The battle wasn't over for Nouri, however. Because he had won so resoundingly in the municipal elections, the conservatives rightly saw him as a viable candidate for Parliament, which was holding elections the following year, and Nouri almost certainly would have been a frontrunner for the speakership. In October 1999, just months in advance of the parliamentary elections, the Special Clerical Court -- a tribunal that tries clerics for crimes against the Islamic Republic -- charged Nouri with apostasy. In a televised trial that would turn out to be the most sensational in the Islamic Republic's history, the jury of theologians found Nouri guilty of 15 counts and sentenced him to five years in prison. Thus one of Khatami's key allies, and the reformists' leading parliamentary hopeful, was out of the running.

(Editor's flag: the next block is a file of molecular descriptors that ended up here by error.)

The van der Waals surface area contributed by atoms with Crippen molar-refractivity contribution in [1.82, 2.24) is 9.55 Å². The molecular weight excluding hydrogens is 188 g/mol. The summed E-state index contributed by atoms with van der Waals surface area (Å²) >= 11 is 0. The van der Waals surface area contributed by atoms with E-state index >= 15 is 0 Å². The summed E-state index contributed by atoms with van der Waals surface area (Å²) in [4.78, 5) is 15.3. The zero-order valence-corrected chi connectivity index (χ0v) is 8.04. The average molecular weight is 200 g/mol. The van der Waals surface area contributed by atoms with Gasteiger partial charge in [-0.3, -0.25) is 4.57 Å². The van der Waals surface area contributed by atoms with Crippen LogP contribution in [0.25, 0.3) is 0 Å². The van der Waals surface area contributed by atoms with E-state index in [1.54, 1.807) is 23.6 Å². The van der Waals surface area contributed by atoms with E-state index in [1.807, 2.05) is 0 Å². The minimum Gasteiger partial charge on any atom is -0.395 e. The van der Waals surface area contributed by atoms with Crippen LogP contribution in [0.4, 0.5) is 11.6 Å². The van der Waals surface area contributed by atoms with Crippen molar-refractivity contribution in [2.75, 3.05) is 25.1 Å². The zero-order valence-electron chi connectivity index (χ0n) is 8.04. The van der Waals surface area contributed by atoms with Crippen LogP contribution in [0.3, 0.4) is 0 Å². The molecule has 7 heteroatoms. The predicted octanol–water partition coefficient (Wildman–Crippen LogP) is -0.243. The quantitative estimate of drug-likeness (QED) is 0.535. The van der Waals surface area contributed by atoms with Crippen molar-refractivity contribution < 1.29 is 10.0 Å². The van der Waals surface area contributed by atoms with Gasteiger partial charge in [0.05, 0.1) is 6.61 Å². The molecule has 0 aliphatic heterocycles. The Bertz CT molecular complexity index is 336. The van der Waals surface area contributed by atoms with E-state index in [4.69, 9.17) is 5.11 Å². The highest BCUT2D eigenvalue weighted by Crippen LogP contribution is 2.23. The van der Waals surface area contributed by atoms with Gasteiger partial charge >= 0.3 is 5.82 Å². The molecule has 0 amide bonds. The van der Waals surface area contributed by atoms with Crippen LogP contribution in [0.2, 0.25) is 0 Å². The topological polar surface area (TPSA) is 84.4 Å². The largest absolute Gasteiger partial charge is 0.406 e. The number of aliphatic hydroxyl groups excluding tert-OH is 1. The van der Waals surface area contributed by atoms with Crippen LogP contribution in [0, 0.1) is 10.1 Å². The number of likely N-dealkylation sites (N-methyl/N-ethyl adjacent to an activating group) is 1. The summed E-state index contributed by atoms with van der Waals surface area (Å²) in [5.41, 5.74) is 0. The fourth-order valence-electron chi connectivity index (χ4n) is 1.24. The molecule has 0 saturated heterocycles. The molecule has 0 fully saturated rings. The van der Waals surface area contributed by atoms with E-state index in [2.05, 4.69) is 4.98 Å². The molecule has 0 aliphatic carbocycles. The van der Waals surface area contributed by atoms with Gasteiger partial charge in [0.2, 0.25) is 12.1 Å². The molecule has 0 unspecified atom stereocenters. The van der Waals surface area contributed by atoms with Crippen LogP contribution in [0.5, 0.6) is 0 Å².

[Editor's note: In November 2002, Supreme Leader Khameneipardoned Nouri after the sudden death of Nouri's brother in acar crash. Nouri had served three years of his five-year prison sentence.]


The 2000 parliamentary elections were held in the wake of Nouri's trial. More than 5,000 people declared their candidacy for the 290 seats. The Council of Guardians disqualified 10 percent of them -- far less than the 40 percent disqualified in the previous elections, in 1996.

With the backing of the conservative clerical establishment, former President Ali Akbar Hashemi Rafsanjani decided to run for a seat from Tehran. His supporters expected him to ultimately become Speaker of the Parliament, a post that he'd held previously, from 1980-1989.